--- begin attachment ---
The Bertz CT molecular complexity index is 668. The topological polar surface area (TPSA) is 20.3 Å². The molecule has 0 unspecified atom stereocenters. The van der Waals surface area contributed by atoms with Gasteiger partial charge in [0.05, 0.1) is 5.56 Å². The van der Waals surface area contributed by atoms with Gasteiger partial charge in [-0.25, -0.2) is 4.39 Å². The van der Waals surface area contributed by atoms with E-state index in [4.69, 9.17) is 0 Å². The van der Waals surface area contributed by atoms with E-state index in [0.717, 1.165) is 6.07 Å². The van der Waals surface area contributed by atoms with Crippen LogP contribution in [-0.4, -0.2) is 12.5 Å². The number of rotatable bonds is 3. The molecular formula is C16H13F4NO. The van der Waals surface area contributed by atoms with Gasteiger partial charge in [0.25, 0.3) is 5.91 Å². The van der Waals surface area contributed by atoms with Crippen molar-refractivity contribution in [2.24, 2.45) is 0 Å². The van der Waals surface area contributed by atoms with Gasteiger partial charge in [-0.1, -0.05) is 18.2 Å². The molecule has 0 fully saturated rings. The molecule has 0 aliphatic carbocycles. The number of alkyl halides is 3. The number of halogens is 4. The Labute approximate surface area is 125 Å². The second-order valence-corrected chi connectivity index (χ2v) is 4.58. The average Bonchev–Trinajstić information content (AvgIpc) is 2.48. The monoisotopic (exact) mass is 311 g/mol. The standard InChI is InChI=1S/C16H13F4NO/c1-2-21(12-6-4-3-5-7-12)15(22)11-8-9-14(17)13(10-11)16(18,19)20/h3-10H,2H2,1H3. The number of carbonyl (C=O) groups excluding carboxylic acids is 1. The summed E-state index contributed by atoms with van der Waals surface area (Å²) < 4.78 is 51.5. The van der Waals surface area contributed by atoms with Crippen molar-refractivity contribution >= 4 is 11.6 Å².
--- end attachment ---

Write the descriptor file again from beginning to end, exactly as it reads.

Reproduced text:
The Bertz CT molecular complexity index is 668. The topological polar surface area (TPSA) is 20.3 Å². The molecule has 0 unspecified atom stereocenters. The van der Waals surface area contributed by atoms with Gasteiger partial charge in [0.05, 0.1) is 5.56 Å². The van der Waals surface area contributed by atoms with Gasteiger partial charge in [-0.25, -0.2) is 4.39 Å². The van der Waals surface area contributed by atoms with E-state index in [4.69, 9.17) is 0 Å². The van der Waals surface area contributed by atoms with E-state index in [0.717, 1.165) is 6.07 Å². The van der Waals surface area contributed by atoms with Crippen LogP contribution in [-0.4, -0.2) is 12.5 Å². The number of rotatable bonds is 3. The molecular formula is C16H13F4NO. The van der Waals surface area contributed by atoms with Gasteiger partial charge in [0.25, 0.3) is 5.91 Å². The van der Waals surface area contributed by atoms with Crippen molar-refractivity contribution in [2.24, 2.45) is 0 Å². The van der Waals surface area contributed by atoms with Gasteiger partial charge in [-0.1, -0.05) is 18.2 Å². The molecule has 0 fully saturated rings. The molecule has 0 aliphatic carbocycles. The number of alkyl halides is 3. The number of halogens is 4. The Labute approximate surface area is 125 Å². The second-order valence-corrected chi connectivity index (χ2v) is 4.58. The average Bonchev–Trinajstić information content (AvgIpc) is 2.48. The monoisotopic (exact) mass is 311 g/mol. The standard InChI is InChI=1S/C16H13F4NO/c1-2-21(12-6-4-3-5-7-12)15(22)11-8-9-14(17)13(10-11)16(18,19)20/h3-10H,2H2,1H3. The number of carbonyl (C=O) groups excluding carboxylic acids is 1. The summed E-state index contributed by atoms with van der Waals surface area (Å²) < 4.78 is 51.5. The van der Waals surface area contributed by atoms with Crippen molar-refractivity contribution >= 4 is 11.6 Å².